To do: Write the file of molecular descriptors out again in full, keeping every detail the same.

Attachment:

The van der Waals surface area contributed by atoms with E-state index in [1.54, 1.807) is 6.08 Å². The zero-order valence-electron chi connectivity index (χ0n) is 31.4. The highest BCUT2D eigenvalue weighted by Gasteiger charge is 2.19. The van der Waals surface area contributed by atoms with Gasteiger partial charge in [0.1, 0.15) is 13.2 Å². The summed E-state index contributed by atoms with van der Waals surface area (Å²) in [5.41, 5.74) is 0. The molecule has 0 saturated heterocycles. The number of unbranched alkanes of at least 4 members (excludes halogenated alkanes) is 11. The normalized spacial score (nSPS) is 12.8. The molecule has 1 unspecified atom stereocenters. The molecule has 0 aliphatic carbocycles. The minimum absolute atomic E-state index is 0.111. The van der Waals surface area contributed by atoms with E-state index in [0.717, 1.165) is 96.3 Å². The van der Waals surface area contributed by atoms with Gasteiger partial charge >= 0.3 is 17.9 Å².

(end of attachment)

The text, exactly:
The van der Waals surface area contributed by atoms with E-state index in [1.54, 1.807) is 6.08 Å². The zero-order valence-electron chi connectivity index (χ0n) is 31.4. The highest BCUT2D eigenvalue weighted by Gasteiger charge is 2.19. The van der Waals surface area contributed by atoms with Gasteiger partial charge in [0.1, 0.15) is 13.2 Å². The summed E-state index contributed by atoms with van der Waals surface area (Å²) in [5.41, 5.74) is 0. The molecule has 0 saturated heterocycles. The number of unbranched alkanes of at least 4 members (excludes halogenated alkanes) is 11. The normalized spacial score (nSPS) is 12.8. The molecule has 1 unspecified atom stereocenters. The molecule has 0 aliphatic carbocycles. The minimum absolute atomic E-state index is 0.111. The van der Waals surface area contributed by atoms with E-state index in [0.717, 1.165) is 96.3 Å². The van der Waals surface area contributed by atoms with Gasteiger partial charge >= 0.3 is 17.9 Å².